Furthermore, some major factual discrepancies can be noted. The Hindustan Times, states that there were “over 40 American’s hurt in blast” (www.hindustantimes.com, May 13th 2003) and the Sydney Morning Herald states “at least 50 American’s” (Sydney Morning Herald, May 13th, 2003) adds to the increasing unreliability of the news and also hints at American bias. The irony is that even though Indians were killed in the blast, The Hindu states “at least 44 Americans were among those injured in the blast” (The Hindu, May 13th, 2003) it does say a word about how many Indians were killed so it is clear that both local and international newspapers are susceptible to bias.

Alternatively, many of the news sources in Islamic cultures seem to be religious orientated. These Islamic states put forward a religious view by not just including their nationality but also their religion. Though not necessary, it also positions the reader to take on a stance depending on the individualТs nationality and more importantly, religion. The Hindu Times states: “They seemed to be the latest anti-Western attacks in the kingdom that is the birth place of Islam” (Hindu Times, May 13th 2003) and the “Еand a Saudi Islamist group believed to be May, 2003). This does position the reader to become more aware of the rebellion and take into account the human and structural casualties.

Furthermore, a few factual discrepancies were found. As stated earlier the ABC News says that there were “around twenty schools and other public buildings have been destroyed” (ABC News, 20th May, 2003) and Channel 7 describes, “Еthese school buildings were set on fire but it is not certain who was responsible” (ABC News, 20th May 2003). Channel 7 used only a few pictures of similar buildings being burnt and this does not account for the twenty or so that were supposedly set a light. Depending on the news channel the audience was watching it does indicate that schools were set a light but it does not reveal how many.

Furthermore, during both of those programs they said that they were unclear as to who set the fires. Even though it is a brief sentence it does cover the news for any speculation as to who set them. For all the news knows, it could have accidentally been set a light by the government. The news just doesn’t know, but they use it anyway to position the audience, regardless of the truth behind it.

It is clear that by analysing the three previous news articles that it proves that the supposed noble institution known as the news doe use, and more importantly doesn’t use, certain aspects about a particular event. They use clever and sometimes unusual discourse to position the audience to take a certain point of view. Also by the use of factual discrepancies that may exaggerate or soften the actual truth. close to bin Laden’s network” (Sydney Morning Herald, May 13th 2003) indicating not only religious bias but assumptions about actual facts, therefore this news article is not presenting fact, it is more of an opinion.

From the above graph it is clear the ABC News Radio and the Courier Mail has supplied the majority coverage along with the Courier Mail. Each paper is aimed at different target audiences so they will cover certain aspects that would appeal more to their target audience. This story once again would have had a small religious bias that would have influenced the how much or how little the media put in on a story.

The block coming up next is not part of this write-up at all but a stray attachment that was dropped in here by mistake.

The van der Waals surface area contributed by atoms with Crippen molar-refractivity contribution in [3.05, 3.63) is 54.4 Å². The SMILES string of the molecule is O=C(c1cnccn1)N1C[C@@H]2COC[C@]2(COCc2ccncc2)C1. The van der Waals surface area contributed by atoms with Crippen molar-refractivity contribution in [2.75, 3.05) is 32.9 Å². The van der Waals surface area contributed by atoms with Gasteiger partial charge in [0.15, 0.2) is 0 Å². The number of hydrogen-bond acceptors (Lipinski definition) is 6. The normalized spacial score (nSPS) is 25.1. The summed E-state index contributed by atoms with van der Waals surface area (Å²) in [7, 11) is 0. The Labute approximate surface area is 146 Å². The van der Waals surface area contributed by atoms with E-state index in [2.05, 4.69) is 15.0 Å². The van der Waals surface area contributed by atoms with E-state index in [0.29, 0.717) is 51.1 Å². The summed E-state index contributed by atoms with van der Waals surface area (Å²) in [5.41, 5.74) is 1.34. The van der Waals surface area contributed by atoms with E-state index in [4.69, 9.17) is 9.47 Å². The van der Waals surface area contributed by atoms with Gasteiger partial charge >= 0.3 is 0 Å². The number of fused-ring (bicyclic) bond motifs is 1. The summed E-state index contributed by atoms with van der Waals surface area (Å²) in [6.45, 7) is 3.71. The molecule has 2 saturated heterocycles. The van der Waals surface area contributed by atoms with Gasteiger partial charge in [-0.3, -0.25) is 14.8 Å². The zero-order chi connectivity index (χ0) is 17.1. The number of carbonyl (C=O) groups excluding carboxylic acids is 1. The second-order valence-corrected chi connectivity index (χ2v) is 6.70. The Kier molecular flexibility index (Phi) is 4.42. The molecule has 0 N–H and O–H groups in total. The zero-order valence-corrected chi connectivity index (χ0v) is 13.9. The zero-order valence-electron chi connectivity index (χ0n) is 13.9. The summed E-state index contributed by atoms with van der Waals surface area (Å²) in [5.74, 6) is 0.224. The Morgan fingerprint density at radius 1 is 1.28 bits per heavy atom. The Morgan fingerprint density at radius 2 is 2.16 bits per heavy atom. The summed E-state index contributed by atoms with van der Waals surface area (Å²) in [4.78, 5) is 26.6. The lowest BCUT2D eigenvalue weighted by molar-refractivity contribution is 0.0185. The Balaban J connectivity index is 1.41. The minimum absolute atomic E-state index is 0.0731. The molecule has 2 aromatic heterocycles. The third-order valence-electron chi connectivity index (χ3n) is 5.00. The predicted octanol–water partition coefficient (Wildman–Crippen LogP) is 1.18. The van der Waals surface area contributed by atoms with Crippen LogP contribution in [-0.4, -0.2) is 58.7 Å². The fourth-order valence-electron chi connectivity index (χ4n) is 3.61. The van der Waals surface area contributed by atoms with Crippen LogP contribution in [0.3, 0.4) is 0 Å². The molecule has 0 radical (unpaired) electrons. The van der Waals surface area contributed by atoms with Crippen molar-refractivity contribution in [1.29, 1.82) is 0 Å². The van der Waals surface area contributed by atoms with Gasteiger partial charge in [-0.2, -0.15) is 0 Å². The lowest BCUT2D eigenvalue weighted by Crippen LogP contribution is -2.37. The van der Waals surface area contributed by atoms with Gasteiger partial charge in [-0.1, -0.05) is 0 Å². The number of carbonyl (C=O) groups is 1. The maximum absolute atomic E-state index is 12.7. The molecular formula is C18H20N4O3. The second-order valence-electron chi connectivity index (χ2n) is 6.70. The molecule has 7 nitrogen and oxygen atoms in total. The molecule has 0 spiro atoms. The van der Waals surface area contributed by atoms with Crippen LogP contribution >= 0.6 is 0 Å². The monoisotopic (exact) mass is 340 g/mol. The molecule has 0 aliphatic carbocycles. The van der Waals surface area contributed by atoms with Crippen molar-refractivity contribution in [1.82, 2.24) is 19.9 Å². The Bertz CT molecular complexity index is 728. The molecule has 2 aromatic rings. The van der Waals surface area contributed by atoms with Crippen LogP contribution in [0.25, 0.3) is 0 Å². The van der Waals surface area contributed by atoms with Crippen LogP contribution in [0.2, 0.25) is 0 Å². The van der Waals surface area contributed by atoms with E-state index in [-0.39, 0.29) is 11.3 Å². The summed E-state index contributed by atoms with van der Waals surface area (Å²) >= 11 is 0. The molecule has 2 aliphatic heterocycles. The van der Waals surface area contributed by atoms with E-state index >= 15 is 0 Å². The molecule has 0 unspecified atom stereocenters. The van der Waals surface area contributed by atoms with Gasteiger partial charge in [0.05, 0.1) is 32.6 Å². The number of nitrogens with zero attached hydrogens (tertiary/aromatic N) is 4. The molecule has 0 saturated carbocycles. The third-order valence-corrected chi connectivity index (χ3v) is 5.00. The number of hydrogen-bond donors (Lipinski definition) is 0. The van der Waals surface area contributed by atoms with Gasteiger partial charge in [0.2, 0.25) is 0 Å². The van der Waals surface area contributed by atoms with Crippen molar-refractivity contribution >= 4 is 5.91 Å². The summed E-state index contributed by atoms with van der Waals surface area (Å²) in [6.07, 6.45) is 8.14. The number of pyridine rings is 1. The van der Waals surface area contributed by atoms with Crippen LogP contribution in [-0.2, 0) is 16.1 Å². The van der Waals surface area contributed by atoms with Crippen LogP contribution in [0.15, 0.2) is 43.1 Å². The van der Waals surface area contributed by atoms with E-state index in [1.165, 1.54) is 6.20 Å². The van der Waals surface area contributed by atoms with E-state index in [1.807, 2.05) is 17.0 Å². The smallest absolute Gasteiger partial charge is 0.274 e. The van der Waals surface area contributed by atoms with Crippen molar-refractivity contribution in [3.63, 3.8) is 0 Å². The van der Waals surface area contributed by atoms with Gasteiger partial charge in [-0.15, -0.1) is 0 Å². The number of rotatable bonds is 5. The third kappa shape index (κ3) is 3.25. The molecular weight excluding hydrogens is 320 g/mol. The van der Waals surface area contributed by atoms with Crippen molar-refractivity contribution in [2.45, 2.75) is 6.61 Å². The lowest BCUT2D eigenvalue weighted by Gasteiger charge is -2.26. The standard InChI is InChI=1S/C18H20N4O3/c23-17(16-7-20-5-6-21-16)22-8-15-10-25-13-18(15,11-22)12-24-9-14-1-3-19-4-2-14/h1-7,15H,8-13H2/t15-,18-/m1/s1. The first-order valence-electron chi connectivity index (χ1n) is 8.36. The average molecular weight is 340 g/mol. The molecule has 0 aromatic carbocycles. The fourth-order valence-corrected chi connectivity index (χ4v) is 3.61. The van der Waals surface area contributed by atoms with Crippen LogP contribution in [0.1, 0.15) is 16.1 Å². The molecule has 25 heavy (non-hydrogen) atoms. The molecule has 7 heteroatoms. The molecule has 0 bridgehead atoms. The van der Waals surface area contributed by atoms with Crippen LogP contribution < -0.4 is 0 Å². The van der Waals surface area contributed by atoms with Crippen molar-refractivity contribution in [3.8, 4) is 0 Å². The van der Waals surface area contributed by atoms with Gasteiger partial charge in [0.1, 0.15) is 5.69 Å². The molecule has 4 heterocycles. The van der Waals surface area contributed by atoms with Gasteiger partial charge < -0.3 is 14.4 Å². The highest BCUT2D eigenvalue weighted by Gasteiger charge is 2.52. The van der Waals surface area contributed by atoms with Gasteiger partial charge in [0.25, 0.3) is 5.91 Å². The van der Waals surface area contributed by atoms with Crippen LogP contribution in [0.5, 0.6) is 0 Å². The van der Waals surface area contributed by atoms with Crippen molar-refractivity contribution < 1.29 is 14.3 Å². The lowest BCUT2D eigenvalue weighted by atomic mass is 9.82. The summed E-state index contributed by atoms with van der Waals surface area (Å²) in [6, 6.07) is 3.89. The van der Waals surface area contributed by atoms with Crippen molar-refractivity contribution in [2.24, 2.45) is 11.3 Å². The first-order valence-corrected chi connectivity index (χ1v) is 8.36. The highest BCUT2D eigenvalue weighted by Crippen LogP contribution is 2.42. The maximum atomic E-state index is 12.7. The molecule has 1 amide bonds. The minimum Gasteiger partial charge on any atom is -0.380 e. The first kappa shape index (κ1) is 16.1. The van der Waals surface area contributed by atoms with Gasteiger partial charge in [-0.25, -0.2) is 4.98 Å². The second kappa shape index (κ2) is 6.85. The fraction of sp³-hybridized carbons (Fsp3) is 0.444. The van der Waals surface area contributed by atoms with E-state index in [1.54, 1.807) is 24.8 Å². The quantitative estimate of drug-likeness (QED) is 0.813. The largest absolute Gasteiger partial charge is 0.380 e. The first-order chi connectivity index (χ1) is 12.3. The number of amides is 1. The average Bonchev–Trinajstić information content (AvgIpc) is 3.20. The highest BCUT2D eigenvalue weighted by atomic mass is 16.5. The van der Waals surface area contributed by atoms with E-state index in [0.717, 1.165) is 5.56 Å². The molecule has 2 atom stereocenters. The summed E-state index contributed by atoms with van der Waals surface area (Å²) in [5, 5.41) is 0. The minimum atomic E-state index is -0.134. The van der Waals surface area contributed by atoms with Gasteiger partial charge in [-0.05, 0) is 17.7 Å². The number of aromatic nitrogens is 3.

Aceh Rebellion
Recently, the Aceh Rebellion has come to life because the Indonesian President Megawani Sukanoputri has declared martial law and launched a “shock and awe” attack against pro-independence rebels. It has been described as Indonesia’s largest military operation since 1975. Along with this recent news event it is clear that the news has once again used strong discourse and factual discrepancies that need closer attention to reveal their hidden meanings. These are used to position the audience to view the text in a certain way.

The Courier Mail’s headline reads, “Rebels say villager burnt alive” (Courier-Mail, p25 May 20th 2003), clearly indicates the seriousness of the event. It also positions the reader to believe that this did happen because if the honest newspaper said so, despite the fact that “Rebels say” that this happened is somewhat irrelevant when trying to position the reader. The Jakarta Post headline “Civilians Suffer Most in Ache” (www.jakartapost.com, 25th May 2003) also described the seriousness of the event by relating civilians with civilians (audience) and thus creates a sympathetic mood.

However, the ABC News launches right into the crux of the event by saying “The military has arrested 7 rebels and killed 5 others, a claim denied by pro-independent leaders” (ABC News, 20th May, 2003). It also goes on to say “Around twenty schools and other public buildings have been set on fire since the Marshall Law was declared”.

Analyzing the News & Current Affairs Sector of Media with a Critical, Political, Economy Approach

This essay introduces an approach to studying media, which deals with the interplay of economic, political, social and cultural life. The political economy approach we are outlining here is clearly critical and its focus will mainly comprise of the fundamental political and economic aspects of media in the news and current affairs sector. The historical development of current structures of ownership and production practices will also be exemplified in this essay, confining the main emphasis on four historical processes. A detailed argument of the advantages and disadvantages of analyzing media with a critical political economy approach will also be discussed in this essay. Definitions of terms and several substantiating examples will be included to support the arguments mentioned.